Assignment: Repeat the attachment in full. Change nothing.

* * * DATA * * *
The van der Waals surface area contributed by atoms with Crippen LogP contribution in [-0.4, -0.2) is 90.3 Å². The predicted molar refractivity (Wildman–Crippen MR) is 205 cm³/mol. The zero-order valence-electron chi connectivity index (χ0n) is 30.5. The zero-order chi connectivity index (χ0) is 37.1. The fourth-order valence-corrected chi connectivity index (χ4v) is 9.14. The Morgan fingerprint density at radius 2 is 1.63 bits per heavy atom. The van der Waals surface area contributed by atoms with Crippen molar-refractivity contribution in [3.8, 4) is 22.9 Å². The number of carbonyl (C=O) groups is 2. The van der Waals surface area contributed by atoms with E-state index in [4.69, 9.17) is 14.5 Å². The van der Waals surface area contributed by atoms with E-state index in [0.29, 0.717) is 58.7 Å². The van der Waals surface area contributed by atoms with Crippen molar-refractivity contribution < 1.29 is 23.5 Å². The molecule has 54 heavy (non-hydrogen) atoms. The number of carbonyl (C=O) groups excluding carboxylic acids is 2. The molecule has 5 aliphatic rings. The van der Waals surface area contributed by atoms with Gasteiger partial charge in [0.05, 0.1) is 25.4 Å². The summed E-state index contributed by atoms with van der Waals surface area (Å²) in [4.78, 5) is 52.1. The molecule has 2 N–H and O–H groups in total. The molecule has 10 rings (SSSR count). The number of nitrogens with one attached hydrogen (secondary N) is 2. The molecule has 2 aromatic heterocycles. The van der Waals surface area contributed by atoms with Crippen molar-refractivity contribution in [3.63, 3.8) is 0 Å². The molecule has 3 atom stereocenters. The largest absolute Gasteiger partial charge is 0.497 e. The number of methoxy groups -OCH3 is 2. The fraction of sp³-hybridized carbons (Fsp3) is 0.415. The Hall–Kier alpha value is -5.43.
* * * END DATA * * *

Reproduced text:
The van der Waals surface area contributed by atoms with Crippen LogP contribution in [-0.4, -0.2) is 90.3 Å². The predicted molar refractivity (Wildman–Crippen MR) is 205 cm³/mol. The zero-order valence-electron chi connectivity index (χ0n) is 30.5. The zero-order chi connectivity index (χ0) is 37.1. The fourth-order valence-corrected chi connectivity index (χ4v) is 9.14. The Morgan fingerprint density at radius 2 is 1.63 bits per heavy atom. The van der Waals surface area contributed by atoms with Crippen molar-refractivity contribution in [3.8, 4) is 22.9 Å². The number of carbonyl (C=O) groups is 2. The van der Waals surface area contributed by atoms with E-state index in [4.69, 9.17) is 14.5 Å². The van der Waals surface area contributed by atoms with E-state index in [0.29, 0.717) is 58.7 Å². The van der Waals surface area contributed by atoms with Crippen molar-refractivity contribution < 1.29 is 23.5 Å². The molecule has 54 heavy (non-hydrogen) atoms. The number of carbonyl (C=O) groups excluding carboxylic acids is 2. The molecule has 5 aliphatic rings. The van der Waals surface area contributed by atoms with Gasteiger partial charge in [0.05, 0.1) is 25.4 Å². The summed E-state index contributed by atoms with van der Waals surface area (Å²) in [4.78, 5) is 52.1. The molecule has 2 N–H and O–H groups in total. The molecule has 10 rings (SSSR count). The number of nitrogens with one attached hydrogen (secondary N) is 2. The molecule has 2 aromatic heterocycles. The van der Waals surface area contributed by atoms with Crippen molar-refractivity contribution in [3.63, 3.8) is 0 Å². The molecule has 3 atom stereocenters. The largest absolute Gasteiger partial charge is 0.497 e. The number of methoxy groups -OCH3 is 2. The fraction of sp³-hybridized carbons (Fsp3) is 0.415. The Hall–Kier alpha value is -5.43.